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Strike Workforce While It’s Hot!

Date of publication: 30 April 2019 Printable version

Transneft Far East transports oil via pipelines from Eastern Siberia to domestic refineries and to the final destination, the port of Kozmino, from where “black gold” is exported by sea. It is a new company, which started operating as recently as in 2009. Here, only cutting-edge equipment and innovative technologies are used in the operational process.

At the initial stage, 75 percent of the Company’s employees were not local residents. It’s just that there were no specialists in this field in the Russian Far East at that time. It was decided to improve the situation in the region, and in 2011, departments of Oil and Gas Business welcomed students of Pacific National University (PNU) and Far Eastern State Transport University (FESTU). The establishment of the departments did pay off: now, a few years later, there are 114 FESTU graduates and 71 PNU graduates among the Company’s employees.

“Students entering our university are among those who have scored the highest of the Unified State Exam,” says Lyudmila Nikitenko, Head of the Oil and Gas Business Department at FESTU. “Therefore, these young people are very motivated and willing to work in this sphere. And over the past two years, our graduates have become much in demand. For example, in 2018, 100% of them were employed.
There is close cooperation between the Khabarovsk universities which prepare the workforce and the Company: Transneft regularly gives tours of its operational sites for students, so that they can become familiar with the operations from the inside. They do both undergarduate and pre-degree internships before becoming part of the team.”

This time, students were shown how a huge well-functioning mechanism works - oil pumping station (PS) No. 34 near Galkino Settlement in Khabarovsk Territory, which delivers oil both to the final destination, the port of Kozmino, and to Khabarovsk refinery via an offshoot.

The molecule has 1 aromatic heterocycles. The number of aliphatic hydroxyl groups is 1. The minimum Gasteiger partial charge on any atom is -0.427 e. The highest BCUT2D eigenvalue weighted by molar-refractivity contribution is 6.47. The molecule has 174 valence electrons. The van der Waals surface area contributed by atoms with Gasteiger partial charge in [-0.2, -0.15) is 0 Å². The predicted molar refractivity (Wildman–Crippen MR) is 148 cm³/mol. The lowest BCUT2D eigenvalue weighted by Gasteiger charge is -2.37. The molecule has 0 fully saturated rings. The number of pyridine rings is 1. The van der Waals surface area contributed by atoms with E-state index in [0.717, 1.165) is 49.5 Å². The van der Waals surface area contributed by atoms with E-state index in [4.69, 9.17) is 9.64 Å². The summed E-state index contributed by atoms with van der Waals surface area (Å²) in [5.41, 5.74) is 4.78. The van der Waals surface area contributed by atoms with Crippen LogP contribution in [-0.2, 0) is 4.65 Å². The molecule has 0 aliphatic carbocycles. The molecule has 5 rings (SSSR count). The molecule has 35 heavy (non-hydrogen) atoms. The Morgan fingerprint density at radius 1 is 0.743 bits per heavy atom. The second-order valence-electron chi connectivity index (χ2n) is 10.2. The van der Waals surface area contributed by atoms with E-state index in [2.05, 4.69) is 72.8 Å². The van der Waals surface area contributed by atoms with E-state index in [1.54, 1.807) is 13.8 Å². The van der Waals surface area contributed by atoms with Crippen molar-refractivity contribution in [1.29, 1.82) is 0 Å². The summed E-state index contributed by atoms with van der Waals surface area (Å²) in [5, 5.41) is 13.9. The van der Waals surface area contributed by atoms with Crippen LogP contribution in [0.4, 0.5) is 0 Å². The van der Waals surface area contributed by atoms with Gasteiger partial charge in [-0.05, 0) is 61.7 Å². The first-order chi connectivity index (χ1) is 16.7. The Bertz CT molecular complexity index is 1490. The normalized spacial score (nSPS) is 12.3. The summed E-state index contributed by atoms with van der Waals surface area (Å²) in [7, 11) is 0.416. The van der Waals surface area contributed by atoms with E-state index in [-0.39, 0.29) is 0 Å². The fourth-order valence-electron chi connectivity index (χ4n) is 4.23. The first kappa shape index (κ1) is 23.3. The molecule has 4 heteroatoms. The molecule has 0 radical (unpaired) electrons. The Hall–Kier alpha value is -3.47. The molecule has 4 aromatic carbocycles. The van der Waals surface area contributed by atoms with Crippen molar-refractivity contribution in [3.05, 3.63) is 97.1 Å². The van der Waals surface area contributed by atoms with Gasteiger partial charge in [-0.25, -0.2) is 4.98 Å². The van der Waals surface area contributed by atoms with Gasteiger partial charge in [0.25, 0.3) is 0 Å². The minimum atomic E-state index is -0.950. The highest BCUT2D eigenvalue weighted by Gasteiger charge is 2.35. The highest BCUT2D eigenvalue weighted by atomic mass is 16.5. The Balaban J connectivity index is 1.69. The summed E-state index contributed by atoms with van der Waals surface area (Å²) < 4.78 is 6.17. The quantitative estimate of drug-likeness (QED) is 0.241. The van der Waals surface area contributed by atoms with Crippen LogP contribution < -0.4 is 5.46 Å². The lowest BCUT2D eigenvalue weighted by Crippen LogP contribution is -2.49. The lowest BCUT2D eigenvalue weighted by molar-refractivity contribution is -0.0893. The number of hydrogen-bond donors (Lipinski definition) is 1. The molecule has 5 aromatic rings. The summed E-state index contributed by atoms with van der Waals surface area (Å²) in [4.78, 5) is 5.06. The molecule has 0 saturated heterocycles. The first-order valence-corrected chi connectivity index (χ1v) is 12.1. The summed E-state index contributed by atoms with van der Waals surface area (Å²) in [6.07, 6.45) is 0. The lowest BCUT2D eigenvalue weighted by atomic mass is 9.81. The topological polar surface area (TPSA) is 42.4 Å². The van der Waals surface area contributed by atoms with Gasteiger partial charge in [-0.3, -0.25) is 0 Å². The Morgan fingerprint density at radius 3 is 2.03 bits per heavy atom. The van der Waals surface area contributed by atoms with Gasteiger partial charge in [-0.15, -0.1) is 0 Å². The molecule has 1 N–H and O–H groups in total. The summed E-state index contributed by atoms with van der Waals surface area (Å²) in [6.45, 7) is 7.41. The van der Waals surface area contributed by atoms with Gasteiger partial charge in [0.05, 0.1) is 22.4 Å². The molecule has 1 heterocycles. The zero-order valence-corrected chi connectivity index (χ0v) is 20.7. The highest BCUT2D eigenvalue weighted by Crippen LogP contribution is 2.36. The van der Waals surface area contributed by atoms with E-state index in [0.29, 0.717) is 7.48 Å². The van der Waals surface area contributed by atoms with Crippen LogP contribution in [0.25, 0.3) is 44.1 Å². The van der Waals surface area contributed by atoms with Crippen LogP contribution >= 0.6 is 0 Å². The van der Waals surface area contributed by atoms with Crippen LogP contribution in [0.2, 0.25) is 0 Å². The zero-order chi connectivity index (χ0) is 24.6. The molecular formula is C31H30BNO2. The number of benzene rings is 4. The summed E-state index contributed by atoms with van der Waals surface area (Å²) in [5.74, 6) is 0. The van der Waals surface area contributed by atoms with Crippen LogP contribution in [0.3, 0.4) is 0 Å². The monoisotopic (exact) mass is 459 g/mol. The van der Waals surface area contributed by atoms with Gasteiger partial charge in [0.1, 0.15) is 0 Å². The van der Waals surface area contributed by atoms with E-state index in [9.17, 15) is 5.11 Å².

First of all, the future specialists are given branded helmets and led to the outdoor and indoor switchgears, that receive electricity for the station. The oil transportation process is completely automated and cannot be put into action without electricity. It’s explained to students that electrical equipment, as well as other devices, are all duplicated here. Even if something suddenly breaks down, the station will continue functioning.
The next stop of the tour is the operator’s room, the “computer brain” of the PS, which controls all its electronic “organs”. The students immediately notice how many monitors there are here, functioning simultaneously, helping to manage the huge facility.

One of the operator’s room functions, students are told, is the backup of information. Data on operation of all pumps are displayed here. The information is transmitted to other stations through the interface, thus they are interconnected.

“The electronic system’s work is completely based on controllers,” explains Konstantin Nakonechnikov, the head of an automation and telemetry equipment operation unit. “All sensors, and there are about six thousand of them, convert information about operation of all equipment and transfer it to the interface in real time. The automatic fire-extinguishing systems is also connected.”

The mainline pump house makes a great impression on the students. Their eyes light up as soon as they see huge spectacular pumps. Interrupting each other, the students begin to ask Georgy Koryakin, the head of PS No. 34, about different mechanisms’ designs and how they work.